Calculating the Carbon Benefit of a Log Home
A significant environmental benefit of building with wood comes from its ability to sequester carbon. When a tree is cut, the carbon it has absorbed over its lifetime is retained within the wood product for the useful life of the product and even further if it's reused/repurposed.
To help consumers measure a positive environmental benefit of building with wood, the Canadian Wood Council's (CWC's) Ontario WoodWORKS! Program recently launched a free on-line carbon calculator that can be used to estimate the total carbon benefit of a wood project. The tool indicates that a 1,600-square-foot log home constructed by 1867 Confederation sequesters 15 metric tons of carbon dioxide and avoids 31 metric tons of greenhouse gas emissions.
"The calculation also indicates that the overall carbon benefit of a typical log home is equivalent to taking nine cars off of the road for a year and enough energy savings to operate a home for four years," notes Kinsman.
Further benefit is gained when consumers choose a wood foundation over concrete. For example, adding a wood foundation to the same 1,600-square-foot log home would sequester an additional three metric tons of carbon dioxide and avoid six further metric tons of emissions.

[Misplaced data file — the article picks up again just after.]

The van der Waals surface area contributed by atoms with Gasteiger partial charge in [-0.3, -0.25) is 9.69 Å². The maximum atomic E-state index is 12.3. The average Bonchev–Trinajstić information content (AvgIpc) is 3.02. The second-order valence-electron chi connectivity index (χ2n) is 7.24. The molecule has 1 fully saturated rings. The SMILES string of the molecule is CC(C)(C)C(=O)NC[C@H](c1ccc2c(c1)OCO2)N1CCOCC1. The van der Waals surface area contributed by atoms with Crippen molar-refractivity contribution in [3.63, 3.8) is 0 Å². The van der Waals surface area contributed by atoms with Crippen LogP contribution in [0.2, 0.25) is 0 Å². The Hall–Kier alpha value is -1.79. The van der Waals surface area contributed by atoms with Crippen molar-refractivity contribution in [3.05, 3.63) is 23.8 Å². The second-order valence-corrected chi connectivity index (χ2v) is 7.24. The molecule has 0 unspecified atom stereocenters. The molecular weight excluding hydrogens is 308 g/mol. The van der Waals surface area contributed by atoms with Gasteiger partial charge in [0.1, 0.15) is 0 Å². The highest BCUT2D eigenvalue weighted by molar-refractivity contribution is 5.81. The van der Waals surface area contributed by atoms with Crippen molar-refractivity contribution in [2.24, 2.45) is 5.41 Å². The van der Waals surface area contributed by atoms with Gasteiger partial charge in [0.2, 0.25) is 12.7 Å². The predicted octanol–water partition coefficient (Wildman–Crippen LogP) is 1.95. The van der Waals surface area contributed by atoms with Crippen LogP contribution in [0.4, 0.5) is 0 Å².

Wood foundations also tend to be dryer, less prone to damage from cold weather, better insulated, more economical and can be built during the winter or in hard to access locations. They also offer increased living space because drywall can be attached directly to the foundation wall studs.
"The more people think about the environmental benefits of wood, the more they are considering wood foundations," noted Kinsman, whose first 1867 Confederation log home features a wood basement that looks and performs the same today as it did three decades ago.
According to the CWC, wood outperforms steel and concrete when using Life Cycle Assessment to measure environmental impact. Most importantly, wood as a building material emits fewer greenhouse gases, releases less pollutants into the air, generates less water pollutants, produces less solid waste and embodies less energy in production.